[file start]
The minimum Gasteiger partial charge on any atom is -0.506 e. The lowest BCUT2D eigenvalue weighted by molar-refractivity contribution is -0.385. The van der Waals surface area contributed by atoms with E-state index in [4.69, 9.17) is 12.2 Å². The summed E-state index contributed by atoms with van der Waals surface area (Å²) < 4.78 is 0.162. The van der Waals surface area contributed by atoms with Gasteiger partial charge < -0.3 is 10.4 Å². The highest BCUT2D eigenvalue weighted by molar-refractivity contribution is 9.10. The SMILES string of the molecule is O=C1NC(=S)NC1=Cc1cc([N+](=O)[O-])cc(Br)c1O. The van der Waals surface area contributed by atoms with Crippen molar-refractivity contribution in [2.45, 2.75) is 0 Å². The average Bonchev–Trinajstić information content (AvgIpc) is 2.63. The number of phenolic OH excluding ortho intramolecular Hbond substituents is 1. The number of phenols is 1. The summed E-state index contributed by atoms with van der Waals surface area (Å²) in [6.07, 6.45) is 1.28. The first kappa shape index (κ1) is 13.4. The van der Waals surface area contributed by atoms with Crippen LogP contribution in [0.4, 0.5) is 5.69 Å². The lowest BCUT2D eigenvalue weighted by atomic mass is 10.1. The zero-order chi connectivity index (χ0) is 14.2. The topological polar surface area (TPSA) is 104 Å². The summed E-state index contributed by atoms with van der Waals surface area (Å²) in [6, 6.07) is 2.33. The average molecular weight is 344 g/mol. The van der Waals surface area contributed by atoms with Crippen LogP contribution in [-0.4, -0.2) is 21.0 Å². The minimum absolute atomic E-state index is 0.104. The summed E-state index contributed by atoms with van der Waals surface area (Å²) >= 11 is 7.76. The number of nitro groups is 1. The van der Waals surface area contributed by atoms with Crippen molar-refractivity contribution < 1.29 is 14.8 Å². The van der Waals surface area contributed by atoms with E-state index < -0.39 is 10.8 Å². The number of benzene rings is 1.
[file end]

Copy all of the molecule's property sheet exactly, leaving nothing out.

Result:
The minimum Gasteiger partial charge on any atom is -0.506 e. The lowest BCUT2D eigenvalue weighted by molar-refractivity contribution is -0.385. The van der Waals surface area contributed by atoms with E-state index in [4.69, 9.17) is 12.2 Å². The summed E-state index contributed by atoms with van der Waals surface area (Å²) < 4.78 is 0.162. The van der Waals surface area contributed by atoms with Gasteiger partial charge < -0.3 is 10.4 Å². The highest BCUT2D eigenvalue weighted by molar-refractivity contribution is 9.10. The SMILES string of the molecule is O=C1NC(=S)NC1=Cc1cc([N+](=O)[O-])cc(Br)c1O. The van der Waals surface area contributed by atoms with Crippen molar-refractivity contribution in [2.45, 2.75) is 0 Å². The average Bonchev–Trinajstić information content (AvgIpc) is 2.63. The number of phenolic OH excluding ortho intramolecular Hbond substituents is 1. The number of phenols is 1. The summed E-state index contributed by atoms with van der Waals surface area (Å²) in [6.07, 6.45) is 1.28. The first kappa shape index (κ1) is 13.4. The van der Waals surface area contributed by atoms with Crippen LogP contribution in [0.4, 0.5) is 5.69 Å². The lowest BCUT2D eigenvalue weighted by atomic mass is 10.1. The zero-order chi connectivity index (χ0) is 14.2. The topological polar surface area (TPSA) is 104 Å². The summed E-state index contributed by atoms with van der Waals surface area (Å²) in [6, 6.07) is 2.33. The average molecular weight is 344 g/mol. The van der Waals surface area contributed by atoms with Crippen LogP contribution in [-0.4, -0.2) is 21.0 Å². The minimum absolute atomic E-state index is 0.104. The summed E-state index contributed by atoms with van der Waals surface area (Å²) >= 11 is 7.76. The number of nitro groups is 1. The van der Waals surface area contributed by atoms with Crippen molar-refractivity contribution < 1.29 is 14.8 Å². The van der Waals surface area contributed by atoms with E-state index < -0.39 is 10.8 Å². The number of benzene rings is 1.